Ally) well I am song research, You always have to manage many projects at once. And ther will be an impact. But. Chose the digital path because time and financial limitations changed what was possible. It could have been done another very expensive way. So I’m not putting off research, I would probably be spending years collating information… Instead I am setting something up to facilitate my own research in the future. The relationship between distant and close reading. That divide isn’t as fiery as it appears.
Comment) the superficial view of the digital is happening in teaching. Universities jump on the digitisation bandwagon in a way that changes how humanists are employed, how software are copyrighted and licensed. All these tools help universities save money. One can overreact… Ealignments f labour and resources makes not so positive inroads…
Ally) it’s a huge problem, I have huge concerns about the University’s MOOC programme. There was discussion of open access individuals to talk about what these means…
Louise) not sure but I know colleagues are concerned.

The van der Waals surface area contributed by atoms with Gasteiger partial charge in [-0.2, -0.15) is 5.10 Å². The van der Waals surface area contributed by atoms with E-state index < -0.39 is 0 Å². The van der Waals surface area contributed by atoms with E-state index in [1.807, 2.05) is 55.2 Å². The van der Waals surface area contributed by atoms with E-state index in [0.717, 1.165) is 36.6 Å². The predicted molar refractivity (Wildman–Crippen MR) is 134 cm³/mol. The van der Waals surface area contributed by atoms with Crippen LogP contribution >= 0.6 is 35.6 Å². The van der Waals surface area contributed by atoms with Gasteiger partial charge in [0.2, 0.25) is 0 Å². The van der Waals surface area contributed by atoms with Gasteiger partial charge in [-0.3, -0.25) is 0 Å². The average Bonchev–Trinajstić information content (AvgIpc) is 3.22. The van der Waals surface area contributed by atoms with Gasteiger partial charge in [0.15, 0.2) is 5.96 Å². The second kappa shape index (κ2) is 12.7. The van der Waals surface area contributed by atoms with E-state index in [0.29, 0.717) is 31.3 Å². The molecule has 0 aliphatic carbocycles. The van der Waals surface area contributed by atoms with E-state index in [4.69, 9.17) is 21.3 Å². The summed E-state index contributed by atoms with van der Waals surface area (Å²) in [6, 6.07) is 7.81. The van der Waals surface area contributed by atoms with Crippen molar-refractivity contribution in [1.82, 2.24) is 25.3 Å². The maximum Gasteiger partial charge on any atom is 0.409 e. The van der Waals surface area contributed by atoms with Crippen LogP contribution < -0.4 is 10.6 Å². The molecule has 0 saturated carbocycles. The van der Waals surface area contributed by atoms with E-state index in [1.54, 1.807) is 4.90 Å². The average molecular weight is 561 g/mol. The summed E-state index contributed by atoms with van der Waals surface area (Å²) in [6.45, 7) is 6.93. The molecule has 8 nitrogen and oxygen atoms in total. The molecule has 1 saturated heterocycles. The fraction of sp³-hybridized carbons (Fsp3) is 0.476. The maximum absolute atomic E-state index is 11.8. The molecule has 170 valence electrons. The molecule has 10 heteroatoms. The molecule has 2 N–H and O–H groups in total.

Wei Chen) open access is about economic growth, not hardcore humanist values. Humanist values should be at the core for digital humanists, there will be an increasingly curatorial role fr all formats of material
Comment) abit critical engagements

Question) one of my concerns about this sort of work, and the work in geography in ways of making and curating an archive. I was wondering about the length of time an archive is available after a project. There was a BBC project to save our sound and it finished and the map is no longer accessible… So who looks after and preserves data.
Greg) I think it’s hard to “lose” data, it’s abit implementation not methods.
Ally) I think it’s about how digital humanities adopt tools, about reflecting on project aftermath. When looking into project funding you don’t want that tool lost. It’s not an issue f methodology or individuals but it has implications for future archiving.
Comment) which is why Greg’s work in XML matters
Me) and the use of research data management plans and research data repositories to help ensure planning and curating of data at the outset, and to ensure lon terms access and sustainability.